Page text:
“Love Has Passed Me By Again” is another Strayhorn composition that was introduced to Magris by saxophonist Herb Geller. Again, love melts into the musical spell that opens with piano and drums placing the right emphasis on the balance between the harmonics of Magris' piano and the rhythm of Carpentieri’s brushes. Gallo introduces his dazzling bass phrasing, and at last Martin's sax intensifies the lyrical pathos of the song. The typical Strayhorn sound is even more sinuous on this track with an elastic timbre as the four musicians demonstrate their deep interplay and full command of how to intuitively support each other.
The hypnotic and abrasive rendition of "You Don't Know What Love Is" is transformed by Magris and Carpentieri. The piano attacks the melody, mincing and devouring it, and then brings it back to life again, running on the edge of a tension amplified by pounding and almost ghostly percussion. A close dialogue between the tonal effects of the piano and the percussion prepares the ground for a thriller movie atmosphere in which love is no longer love. Fats Waller’s "Jitterbug waltz" also begins with gong and percussion —- a mantra that acts as a glue and opens the doors of time to fabulous dimensions. While Carpentieri pushes on drums with thundering sounds and swing agility, Magris twirls on the keyboard with ease and sensitivity. Deep and dynamic, this song is a tasteful divertissement.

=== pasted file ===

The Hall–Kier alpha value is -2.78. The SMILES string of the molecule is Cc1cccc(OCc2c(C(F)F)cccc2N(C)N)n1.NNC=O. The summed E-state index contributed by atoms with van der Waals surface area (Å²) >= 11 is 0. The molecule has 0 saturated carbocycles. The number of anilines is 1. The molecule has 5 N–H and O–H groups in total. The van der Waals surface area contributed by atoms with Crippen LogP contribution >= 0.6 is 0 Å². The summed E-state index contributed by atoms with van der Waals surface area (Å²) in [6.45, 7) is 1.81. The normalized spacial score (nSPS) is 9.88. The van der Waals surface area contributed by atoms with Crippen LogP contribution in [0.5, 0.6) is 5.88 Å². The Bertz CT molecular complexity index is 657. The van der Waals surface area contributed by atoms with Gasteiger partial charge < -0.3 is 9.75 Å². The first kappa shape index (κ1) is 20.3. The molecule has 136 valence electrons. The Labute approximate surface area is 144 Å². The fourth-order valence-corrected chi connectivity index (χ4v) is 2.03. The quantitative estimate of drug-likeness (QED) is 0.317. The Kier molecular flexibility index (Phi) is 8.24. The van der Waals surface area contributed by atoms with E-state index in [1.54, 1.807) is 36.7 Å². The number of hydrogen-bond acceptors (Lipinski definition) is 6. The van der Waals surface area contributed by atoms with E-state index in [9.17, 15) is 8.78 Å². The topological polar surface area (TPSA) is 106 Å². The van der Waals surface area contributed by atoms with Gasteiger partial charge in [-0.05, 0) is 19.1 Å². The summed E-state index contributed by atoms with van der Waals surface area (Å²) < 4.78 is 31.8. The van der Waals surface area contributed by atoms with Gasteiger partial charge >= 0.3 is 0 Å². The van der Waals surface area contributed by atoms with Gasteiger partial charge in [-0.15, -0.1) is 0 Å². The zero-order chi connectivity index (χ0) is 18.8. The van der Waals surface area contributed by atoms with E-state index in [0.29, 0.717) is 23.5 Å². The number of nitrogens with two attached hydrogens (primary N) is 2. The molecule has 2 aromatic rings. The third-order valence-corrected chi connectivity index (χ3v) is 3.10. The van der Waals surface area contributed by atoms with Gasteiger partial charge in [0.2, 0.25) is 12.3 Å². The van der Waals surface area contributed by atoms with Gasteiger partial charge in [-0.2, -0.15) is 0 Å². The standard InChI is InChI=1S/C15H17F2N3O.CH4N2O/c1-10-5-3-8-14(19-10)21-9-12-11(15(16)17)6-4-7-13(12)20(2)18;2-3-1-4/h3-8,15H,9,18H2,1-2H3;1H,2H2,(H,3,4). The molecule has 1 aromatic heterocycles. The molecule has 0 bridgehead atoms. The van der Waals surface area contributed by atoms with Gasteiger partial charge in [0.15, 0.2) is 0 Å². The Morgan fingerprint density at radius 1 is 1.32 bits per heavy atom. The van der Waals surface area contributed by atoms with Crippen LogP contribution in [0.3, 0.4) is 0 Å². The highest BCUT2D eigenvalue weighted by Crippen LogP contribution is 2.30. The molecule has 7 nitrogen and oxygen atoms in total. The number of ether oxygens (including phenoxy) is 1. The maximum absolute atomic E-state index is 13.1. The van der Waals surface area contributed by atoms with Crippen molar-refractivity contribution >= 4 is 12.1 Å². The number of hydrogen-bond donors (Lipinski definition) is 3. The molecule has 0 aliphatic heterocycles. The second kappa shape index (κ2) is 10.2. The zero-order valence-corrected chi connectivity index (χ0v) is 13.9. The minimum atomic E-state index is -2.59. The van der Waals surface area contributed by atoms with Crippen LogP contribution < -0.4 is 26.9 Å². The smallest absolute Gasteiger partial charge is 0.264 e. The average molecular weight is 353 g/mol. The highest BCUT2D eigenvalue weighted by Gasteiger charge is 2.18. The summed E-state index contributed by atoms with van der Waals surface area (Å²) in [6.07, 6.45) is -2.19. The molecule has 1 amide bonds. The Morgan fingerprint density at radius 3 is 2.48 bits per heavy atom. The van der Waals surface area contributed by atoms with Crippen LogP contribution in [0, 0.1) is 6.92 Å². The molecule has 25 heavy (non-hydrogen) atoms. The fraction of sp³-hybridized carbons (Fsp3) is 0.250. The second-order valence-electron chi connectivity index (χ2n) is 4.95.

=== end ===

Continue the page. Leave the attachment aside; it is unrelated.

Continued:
“Orson” is something extraordinary. This is sophisticated music, gentle and straightforward at the same time, with Magris as the great narrator of Strayhorn’s dedication to Orson Welles. The piano floats on a suspended world, surrounded by the Balinese percussion, highlighting a sense of sadness which materializes in a theme that the pianist models with aplomb like a sculpture made of notes. When love is hard to imagine, music intervenes. This is what happens in "Orson", where Magris makes his imagination a painting with every single note becoming a color with a new color surprisingly added at the end by the entry of Gallo, who ends the song with solo bass full of brio and brilliance,
The two versions of "Lush Life," a song that Strayhorn wrote at the age of eighteen, are a cameo of solo piano rhapsodic virtuosity. The first version seems slightly softer than the second with the theme expressed with great delicacy. Both versions, however, are exposed on the edge of a precipice where styles and eras of black music are sewn together like a zip between the two parts of a dress. Magris lowers that zip, and then closes it again, starting from Jelly Roll Morton and reaching Don Pullen. The piece blends verse and refrain in a single part, creating a floating atmosphere with its complex harmony rich in chromaticity and progressions. Magris’ performance is filled with impressionist, but frenzied, flickers and arabesques of dazzling freshness. He insists on an alternation of crescendo and diminuendo, soft and loud, slow and fast, making these two versions of "Lush Life" an unusual and fascinating listening experience. Not only beautiful from an aesthetic point of view, but also precious when it’s played softly but with a great rhythmic emphasis. Magris demonstrates his mastery of time and balance, through the refractions of sounds, the very fast glissandos and the gravity of the low notes of the piano.
After such a lot of musical traveling, the end comes with Gerry Mulligan’s "Ontet." The original version, with Mulligan on the piano and Chet Baker is slightly slower than the one performed by Magris, which is less dark but equally full of unknowns about love. Where Mulligan, Baker and Strayhorn seem reluctant and disillusioned about human relationships, Magris seems confident and immersed in open minded and positive moods. Love is passing thru his music and this passionate album.
Davide Ielmini is a regular contributor to Musica magazine and is the author/co-author of books on European and Italian jazz.